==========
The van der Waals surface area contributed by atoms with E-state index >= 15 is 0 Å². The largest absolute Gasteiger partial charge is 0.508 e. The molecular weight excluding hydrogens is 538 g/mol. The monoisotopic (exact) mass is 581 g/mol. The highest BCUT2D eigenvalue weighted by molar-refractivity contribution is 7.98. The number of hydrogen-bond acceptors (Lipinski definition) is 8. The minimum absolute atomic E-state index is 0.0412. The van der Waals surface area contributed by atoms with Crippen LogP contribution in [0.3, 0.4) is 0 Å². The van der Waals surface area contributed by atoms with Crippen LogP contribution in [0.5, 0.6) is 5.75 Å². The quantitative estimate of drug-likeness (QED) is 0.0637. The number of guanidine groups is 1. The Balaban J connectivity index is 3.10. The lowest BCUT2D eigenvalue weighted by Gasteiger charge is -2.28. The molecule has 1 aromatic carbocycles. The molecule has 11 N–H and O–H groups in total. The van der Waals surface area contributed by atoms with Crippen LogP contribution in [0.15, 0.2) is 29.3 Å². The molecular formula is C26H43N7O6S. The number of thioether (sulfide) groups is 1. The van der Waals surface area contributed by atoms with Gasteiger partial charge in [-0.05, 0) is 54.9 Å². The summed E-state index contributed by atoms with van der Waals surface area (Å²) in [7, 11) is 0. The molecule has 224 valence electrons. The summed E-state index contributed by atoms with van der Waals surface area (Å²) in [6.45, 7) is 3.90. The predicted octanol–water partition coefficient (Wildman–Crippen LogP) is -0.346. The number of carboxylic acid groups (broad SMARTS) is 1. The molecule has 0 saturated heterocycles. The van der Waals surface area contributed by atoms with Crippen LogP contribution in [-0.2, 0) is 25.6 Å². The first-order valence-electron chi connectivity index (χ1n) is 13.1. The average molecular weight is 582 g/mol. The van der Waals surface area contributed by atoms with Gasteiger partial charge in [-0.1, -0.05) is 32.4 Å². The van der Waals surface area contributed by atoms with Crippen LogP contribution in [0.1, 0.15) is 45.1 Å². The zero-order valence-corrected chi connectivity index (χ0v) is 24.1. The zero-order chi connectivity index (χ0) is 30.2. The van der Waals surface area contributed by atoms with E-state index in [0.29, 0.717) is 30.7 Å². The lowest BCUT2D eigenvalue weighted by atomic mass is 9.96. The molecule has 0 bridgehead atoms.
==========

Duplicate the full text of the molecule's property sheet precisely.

The van der Waals surface area contributed by atoms with E-state index >= 15 is 0 Å². The largest absolute Gasteiger partial charge is 0.508 e. The molecular weight excluding hydrogens is 538 g/mol. The monoisotopic (exact) mass is 581 g/mol. The highest BCUT2D eigenvalue weighted by molar-refractivity contribution is 7.98. The number of hydrogen-bond acceptors (Lipinski definition) is 8. The minimum absolute atomic E-state index is 0.0412. The van der Waals surface area contributed by atoms with Crippen LogP contribution in [0.3, 0.4) is 0 Å². The van der Waals surface area contributed by atoms with Crippen LogP contribution in [0.5, 0.6) is 5.75 Å². The quantitative estimate of drug-likeness (QED) is 0.0637. The number of guanidine groups is 1. The Balaban J connectivity index is 3.10. The lowest BCUT2D eigenvalue weighted by Gasteiger charge is -2.28. The molecule has 1 aromatic carbocycles. The molecule has 11 N–H and O–H groups in total. The van der Waals surface area contributed by atoms with Crippen LogP contribution in [0.15, 0.2) is 29.3 Å². The molecular formula is C26H43N7O6S. The number of thioether (sulfide) groups is 1. The van der Waals surface area contributed by atoms with Gasteiger partial charge in [-0.05, 0) is 54.9 Å². The summed E-state index contributed by atoms with van der Waals surface area (Å²) in [7, 11) is 0. The molecule has 224 valence electrons. The summed E-state index contributed by atoms with van der Waals surface area (Å²) in [6.45, 7) is 3.90. The predicted octanol–water partition coefficient (Wildman–Crippen LogP) is -0.346. The number of carboxylic acid groups (broad SMARTS) is 1. The molecule has 0 saturated heterocycles. The van der Waals surface area contributed by atoms with Crippen LogP contribution in [-0.2, 0) is 25.6 Å². The first-order valence-electron chi connectivity index (χ1n) is 13.1. The average molecular weight is 582 g/mol. The van der Waals surface area contributed by atoms with Gasteiger partial charge in [-0.1, -0.05) is 32.4 Å². The van der Waals surface area contributed by atoms with Crippen LogP contribution in [0.1, 0.15) is 45.1 Å². The zero-order valence-corrected chi connectivity index (χ0v) is 24.1. The zero-order chi connectivity index (χ0) is 30.2. The van der Waals surface area contributed by atoms with E-state index in [0.29, 0.717) is 30.7 Å². The lowest BCUT2D eigenvalue weighted by atomic mass is 9.96. The molecule has 0 bridgehead atoms.